On the Profoundly Modern Marriage of Kamala Harris and Doug Emhoff

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It was a snippet of a video that was taken right before President Biden’s first address to Congress: a clip of Doug Emhoff, the second gentleman of the United States and a longtime high-powered lawyer (he was a partner at the law firm DLA Piper before leaving his post last year for a new teaching gig), blowing his wife kisses and waving lovingly at her. A girl on Twitter posted the video with a caption about how the perfect man is out there, and that got me thinking about what a profoundly modern marriage Vice President Kamala Harris has. It’s the kind of marriage that women in my mother’s generation didn’t know could exist. For decades, popular culture has told American women that they had a choice: marriage or career. The idea that you could marry for the first time in your late 40s was something unimaginable to my mother’s generation. Harris married Emhoff in 2014, when they were both almost 50; it’s Emhoff’s second marriage and Harris’s first. By that time, Harris was a two-term attorney general for a state that is larger than many countries. In a nation where the median age for a woman to get married is about 28, Vice President Harris is an incredibly exciting outlier.

It’s hard to write about the first female vice president’s marriage without taking a moment to reflect that one of the things that derailed Geraldine Ferraro, the first female vice-presidential candidate in a general election, in 1984, was her marriage. (Her husband, John Zaccaro, pled guilty to fraudulently obtaining bank financing in a real estate transaction.) That was 36 years before America managed to elect a female vice president.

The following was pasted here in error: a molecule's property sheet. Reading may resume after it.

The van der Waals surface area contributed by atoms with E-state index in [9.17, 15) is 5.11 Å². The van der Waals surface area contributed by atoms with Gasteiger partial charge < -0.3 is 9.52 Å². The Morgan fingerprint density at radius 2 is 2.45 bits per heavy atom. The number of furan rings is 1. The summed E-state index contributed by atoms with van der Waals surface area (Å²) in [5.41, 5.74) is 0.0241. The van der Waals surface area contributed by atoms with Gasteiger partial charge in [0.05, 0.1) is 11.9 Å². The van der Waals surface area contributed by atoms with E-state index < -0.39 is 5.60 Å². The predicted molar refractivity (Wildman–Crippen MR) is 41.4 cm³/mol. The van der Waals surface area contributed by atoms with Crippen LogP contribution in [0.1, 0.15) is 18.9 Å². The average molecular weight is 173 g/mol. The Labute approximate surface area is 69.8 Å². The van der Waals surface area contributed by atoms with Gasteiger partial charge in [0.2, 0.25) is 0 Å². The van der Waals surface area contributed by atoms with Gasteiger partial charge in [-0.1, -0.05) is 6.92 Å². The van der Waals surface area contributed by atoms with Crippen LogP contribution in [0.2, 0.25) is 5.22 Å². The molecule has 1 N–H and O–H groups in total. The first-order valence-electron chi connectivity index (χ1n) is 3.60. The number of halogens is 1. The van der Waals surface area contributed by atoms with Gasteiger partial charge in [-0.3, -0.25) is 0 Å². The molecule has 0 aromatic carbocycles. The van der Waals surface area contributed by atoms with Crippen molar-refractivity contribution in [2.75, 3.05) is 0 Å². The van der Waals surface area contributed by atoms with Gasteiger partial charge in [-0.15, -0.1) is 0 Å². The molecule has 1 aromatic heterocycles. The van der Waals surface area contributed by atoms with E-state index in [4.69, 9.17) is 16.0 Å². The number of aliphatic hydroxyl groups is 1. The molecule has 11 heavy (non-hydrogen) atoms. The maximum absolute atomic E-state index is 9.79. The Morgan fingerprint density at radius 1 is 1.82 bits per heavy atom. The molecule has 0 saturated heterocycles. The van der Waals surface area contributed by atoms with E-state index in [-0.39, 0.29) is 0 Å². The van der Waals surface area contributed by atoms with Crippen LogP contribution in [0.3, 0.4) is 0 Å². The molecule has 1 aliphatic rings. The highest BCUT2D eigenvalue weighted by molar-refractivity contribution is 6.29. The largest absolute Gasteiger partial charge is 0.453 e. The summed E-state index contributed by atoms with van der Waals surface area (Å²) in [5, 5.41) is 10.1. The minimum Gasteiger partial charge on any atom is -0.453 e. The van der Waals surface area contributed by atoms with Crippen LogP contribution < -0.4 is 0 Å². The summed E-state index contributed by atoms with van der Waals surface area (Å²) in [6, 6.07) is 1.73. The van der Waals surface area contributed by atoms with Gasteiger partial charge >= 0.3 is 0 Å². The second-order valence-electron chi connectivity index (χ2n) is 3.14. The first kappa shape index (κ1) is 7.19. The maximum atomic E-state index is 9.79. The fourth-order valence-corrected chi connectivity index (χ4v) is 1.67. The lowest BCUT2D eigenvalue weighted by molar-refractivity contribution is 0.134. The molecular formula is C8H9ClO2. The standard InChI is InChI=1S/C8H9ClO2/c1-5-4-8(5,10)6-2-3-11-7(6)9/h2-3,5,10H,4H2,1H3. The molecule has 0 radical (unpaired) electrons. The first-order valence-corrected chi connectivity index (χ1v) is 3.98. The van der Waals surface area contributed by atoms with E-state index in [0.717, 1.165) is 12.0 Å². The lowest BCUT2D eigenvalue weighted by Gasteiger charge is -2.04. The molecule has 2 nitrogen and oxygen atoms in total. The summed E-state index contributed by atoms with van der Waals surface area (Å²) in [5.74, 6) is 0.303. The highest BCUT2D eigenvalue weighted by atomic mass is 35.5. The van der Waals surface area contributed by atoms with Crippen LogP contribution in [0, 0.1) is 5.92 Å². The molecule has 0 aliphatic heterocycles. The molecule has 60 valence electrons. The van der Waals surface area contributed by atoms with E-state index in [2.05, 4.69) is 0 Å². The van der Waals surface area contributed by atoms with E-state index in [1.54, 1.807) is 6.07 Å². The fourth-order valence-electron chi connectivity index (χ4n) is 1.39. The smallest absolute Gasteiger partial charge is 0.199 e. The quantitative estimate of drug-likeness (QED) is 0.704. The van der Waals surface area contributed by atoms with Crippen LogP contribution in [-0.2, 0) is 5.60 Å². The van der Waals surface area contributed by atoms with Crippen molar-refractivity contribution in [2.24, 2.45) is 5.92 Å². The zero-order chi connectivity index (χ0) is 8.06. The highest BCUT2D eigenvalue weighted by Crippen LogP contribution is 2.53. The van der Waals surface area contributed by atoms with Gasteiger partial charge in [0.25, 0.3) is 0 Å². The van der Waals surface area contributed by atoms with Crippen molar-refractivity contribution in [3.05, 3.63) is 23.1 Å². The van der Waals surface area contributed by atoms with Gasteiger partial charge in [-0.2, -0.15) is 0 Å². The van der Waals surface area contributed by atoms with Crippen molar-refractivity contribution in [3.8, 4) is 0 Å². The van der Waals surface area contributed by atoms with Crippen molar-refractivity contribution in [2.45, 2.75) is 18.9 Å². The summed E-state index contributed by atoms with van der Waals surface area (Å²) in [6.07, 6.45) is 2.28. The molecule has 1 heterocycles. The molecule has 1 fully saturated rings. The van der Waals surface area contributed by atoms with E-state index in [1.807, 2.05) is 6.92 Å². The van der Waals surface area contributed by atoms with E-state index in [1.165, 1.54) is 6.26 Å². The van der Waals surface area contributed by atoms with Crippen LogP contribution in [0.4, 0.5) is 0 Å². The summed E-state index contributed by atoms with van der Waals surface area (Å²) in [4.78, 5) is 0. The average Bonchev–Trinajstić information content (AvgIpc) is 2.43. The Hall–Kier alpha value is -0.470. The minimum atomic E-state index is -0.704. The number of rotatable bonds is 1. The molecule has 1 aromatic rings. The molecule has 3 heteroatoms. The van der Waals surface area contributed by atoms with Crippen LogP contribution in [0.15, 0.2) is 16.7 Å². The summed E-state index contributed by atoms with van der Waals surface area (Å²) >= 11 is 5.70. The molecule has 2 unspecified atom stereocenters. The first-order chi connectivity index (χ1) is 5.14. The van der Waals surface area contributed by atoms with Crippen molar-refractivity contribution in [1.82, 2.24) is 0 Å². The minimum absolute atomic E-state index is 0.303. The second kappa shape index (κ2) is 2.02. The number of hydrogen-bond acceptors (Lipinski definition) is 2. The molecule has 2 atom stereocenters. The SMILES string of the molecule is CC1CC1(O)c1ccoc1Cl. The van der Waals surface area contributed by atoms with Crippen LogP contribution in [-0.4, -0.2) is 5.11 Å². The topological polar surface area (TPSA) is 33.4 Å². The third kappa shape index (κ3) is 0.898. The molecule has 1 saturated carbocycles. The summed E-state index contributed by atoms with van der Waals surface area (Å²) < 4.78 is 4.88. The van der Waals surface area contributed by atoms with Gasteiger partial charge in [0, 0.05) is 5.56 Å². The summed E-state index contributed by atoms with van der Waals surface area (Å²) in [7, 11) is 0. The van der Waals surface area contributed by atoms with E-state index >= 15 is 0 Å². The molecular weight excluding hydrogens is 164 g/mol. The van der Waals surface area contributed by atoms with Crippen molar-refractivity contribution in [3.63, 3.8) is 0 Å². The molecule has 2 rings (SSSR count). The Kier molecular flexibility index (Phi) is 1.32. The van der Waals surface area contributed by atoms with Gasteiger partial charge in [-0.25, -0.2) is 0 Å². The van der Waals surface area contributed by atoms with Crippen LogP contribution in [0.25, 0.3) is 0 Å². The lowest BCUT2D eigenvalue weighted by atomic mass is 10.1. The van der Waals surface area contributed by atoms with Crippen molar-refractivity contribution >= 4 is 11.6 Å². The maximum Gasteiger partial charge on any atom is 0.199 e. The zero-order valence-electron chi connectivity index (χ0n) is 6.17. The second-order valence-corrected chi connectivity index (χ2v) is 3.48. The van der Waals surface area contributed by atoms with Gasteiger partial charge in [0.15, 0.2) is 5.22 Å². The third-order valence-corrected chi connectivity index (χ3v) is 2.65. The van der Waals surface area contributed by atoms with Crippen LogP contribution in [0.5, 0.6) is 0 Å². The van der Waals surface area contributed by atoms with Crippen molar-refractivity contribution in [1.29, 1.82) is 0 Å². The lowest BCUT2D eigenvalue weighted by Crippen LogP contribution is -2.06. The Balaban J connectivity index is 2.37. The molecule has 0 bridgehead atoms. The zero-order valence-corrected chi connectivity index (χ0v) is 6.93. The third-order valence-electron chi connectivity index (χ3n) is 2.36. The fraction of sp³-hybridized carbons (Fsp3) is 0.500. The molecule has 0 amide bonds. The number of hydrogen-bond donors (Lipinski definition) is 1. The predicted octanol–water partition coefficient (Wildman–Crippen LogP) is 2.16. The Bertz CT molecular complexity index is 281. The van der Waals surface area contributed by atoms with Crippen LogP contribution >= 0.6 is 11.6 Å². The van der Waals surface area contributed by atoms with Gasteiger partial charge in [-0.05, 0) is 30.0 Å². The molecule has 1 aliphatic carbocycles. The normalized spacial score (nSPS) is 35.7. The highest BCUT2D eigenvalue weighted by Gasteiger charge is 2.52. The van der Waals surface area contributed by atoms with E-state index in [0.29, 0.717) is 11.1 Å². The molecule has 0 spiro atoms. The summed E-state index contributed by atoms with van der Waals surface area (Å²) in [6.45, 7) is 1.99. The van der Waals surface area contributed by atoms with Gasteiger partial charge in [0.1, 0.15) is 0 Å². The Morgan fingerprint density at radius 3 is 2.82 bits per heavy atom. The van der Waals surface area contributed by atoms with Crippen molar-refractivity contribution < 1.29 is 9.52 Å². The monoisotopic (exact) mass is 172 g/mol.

Few cultural shifts have been as seismic as the one that occurred in the veep’s office since Biden moved into the White House. The Trump administration had many Handmaid’s Tale–like elements to it (the worst of which was probably allowing the Violence Against Women Act to expire), but none was more personally vexing to me as the daughter of a second-wave feminist than the former vice president’s incredibly antiquated notions of marriage and gender roles. The Pence marriage was like something out of another century. Mike called his wife “mother” and refused to dine alone with other women. He and Karen became evangelicals together. Mike had a set of rules to “avoid any infidelity temptations, or even rumors of impropriety.” It was the kind of marriage that would have seemed old-fashioned in the 1950s.

When Karen introduced Mike at CPAC, she said her “job is to keep him humble.” I mean I guess we should have been happy that she didn’t say her job was ironing, but we got the idea: Wives were charming accessories, supporting actresses in their own lives. Rolling Stone reported, “Pence reportedly calls Karen the ‘prayer warrior’ of the family.” And of course, Karen is super-duper antichoice, telling the group at the March for Life, “Before we came to Capitol Hill, we were supporting crisis pregnancy centers and speaking for life.” Despite the fact that this was actually Mrs. Pence’s second marriage, a fact often omitted from stories about the Pences, there was something alarmingly puritanical about the whole thing.

We don’t know what really happens in people’s marriages. Writing about them is a highly speculative endeavor. But despite the impossibility of understanding how a couple behaves behind closed doors, from the standpoint of feminist representation, it’s powerful to see a career woman, in such a public role, with a different kind of love story. 

I am pleased that my teenage daughter can see a woman who has it all: a loving husband, two stepchildren, and the second most powerful job in the country. The only thing that would be a better message for young girls is if that woman had the most powerful job in the country.






hashtags: #Profoundly #Modern #Marriage #Kamala #Harris #Doug #Emhoff

original: Source link , publish date: 2021-05-03 14:12:15

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